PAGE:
“Mr. Wooden is not an armed career criminal and never should have been subject to a 15-year mandatory-minimum sentence,” Allon Kedem with the firm Arnold & Porter said of his pro bono client. "We’re hopeful that he will soon be resentenced and sent back home to his family."

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Kagan emphasized Monday that offenses committed close in time, in the same general place, and in the same manner of conduct are typically one occasion.

“The more similar or intertwined the conduct giving rise to the offenses — the more, for example, they share a common scheme or purpose — the more apt they are to compose one occasion,” she wrote.

This interpretation unequivocally supports Wooden’s argument, the court found.

“Wooden committed his burglaries on a single night, in a single uninterrupted course of conduct," Kagan wrote. The crimes all took place at one location, a one-building storage facility with one address. Each offense was essentially identical, and all were intertwined with the others. The burglaries were part and parcel of the same scheme, actuated by the same motive, and accomplished by the same means.”

While all justices backed the judgment Monday, Justices Neil Gorsuch, Sonia Sotomayor, Amy Coney Barrett and Brett Kavanagh branched off from the main opinion issuing concurring texts of their own. 

Justices Samuel Alito, Thomas and Barrett all took issue with a portion of Kagan’s opinion where she argued that Congress’ purpose for the ACCA’s occasions clause was to confront the unique danger posed by career criminals.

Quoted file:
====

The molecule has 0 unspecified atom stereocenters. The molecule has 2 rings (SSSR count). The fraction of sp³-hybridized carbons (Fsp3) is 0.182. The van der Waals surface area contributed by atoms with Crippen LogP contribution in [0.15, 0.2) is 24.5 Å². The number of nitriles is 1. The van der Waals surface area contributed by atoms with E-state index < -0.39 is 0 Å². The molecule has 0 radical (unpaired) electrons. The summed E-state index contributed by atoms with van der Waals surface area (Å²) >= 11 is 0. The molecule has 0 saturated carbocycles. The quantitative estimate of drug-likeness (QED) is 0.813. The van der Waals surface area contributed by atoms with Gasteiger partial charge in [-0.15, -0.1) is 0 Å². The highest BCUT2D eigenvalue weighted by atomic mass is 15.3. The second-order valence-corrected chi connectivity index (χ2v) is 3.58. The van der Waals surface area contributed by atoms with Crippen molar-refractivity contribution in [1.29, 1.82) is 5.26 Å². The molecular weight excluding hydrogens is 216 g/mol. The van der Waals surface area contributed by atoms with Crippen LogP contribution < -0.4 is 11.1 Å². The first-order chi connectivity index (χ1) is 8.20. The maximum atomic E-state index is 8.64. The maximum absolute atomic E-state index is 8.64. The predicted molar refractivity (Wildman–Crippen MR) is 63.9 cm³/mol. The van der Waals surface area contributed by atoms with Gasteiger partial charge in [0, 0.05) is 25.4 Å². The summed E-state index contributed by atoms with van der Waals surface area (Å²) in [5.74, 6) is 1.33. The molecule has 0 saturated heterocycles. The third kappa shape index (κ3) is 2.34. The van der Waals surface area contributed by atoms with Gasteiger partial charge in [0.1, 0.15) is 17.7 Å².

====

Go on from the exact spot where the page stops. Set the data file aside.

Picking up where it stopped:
“In enacting the occasions clause, Congress made certain that crimes like theirs, taken alone, would not subject a person to a 15-year minimum sentence for illegally possessing a gun,” Kagan argued.

Barrett said this argument leaned on “weak evidence.”

Meanwhile Justice Gorsuch expressed other concerns about another part of the main ruling.

His text was peppered with hypotheticals of other instances that could occur in the same relative place and time, that might not be as straightforward as Wooden’s — like a drug dealer who sells to the same undercover police officer twice at the same street corner one hour apart or a barroom bar fight instigator who assaults one person inside the establishment and another a short time later for calling the police. 

“Imagine, too, an individual who commits a robbery or burglary then later assaults a pursuing police officer: Does the later assault happen on a separate ‘occasion’ from the initial crime? The times, locations, and crimes differ, but they are related in certain respects too,” Gorsuch said in his 15-page opinion concurring in judgment Monday.

He concluded that Wooden’s case could technically compel another conclusion if more emphasis were placed on property.

“When it comes to location, each storage unit had its own number and space, each burglary infringed on a different person’s property, and Mr. Wooden had to break through a new wall to enter each one,” Gorsuch wrote. “Suppose this case involved not adjacent storage units but adjacent townhomes or adjacent stores in a mall. If Mr. Wooden had torn through the walls separating them, would we really say his crimes occurred at the same location?”

Sotomayor agreed that Gorsuch raised important questions about the clarity of the record as did Kavanaugh in his own concurring opinion.

Previously, a district court had accepted the government’s view that every storage unit constituted a different occasion. Though the Sixth Circuit affirmed, it added to a circuit split. While some circuits, like the Sixth, had held that an occasion takes place at a different moment in time sequentially, others had considered the timing of the crimes in relation to each other.

Representatives from the U.S. Department of Justice did not immediately return a request for comment on the ruling Monday.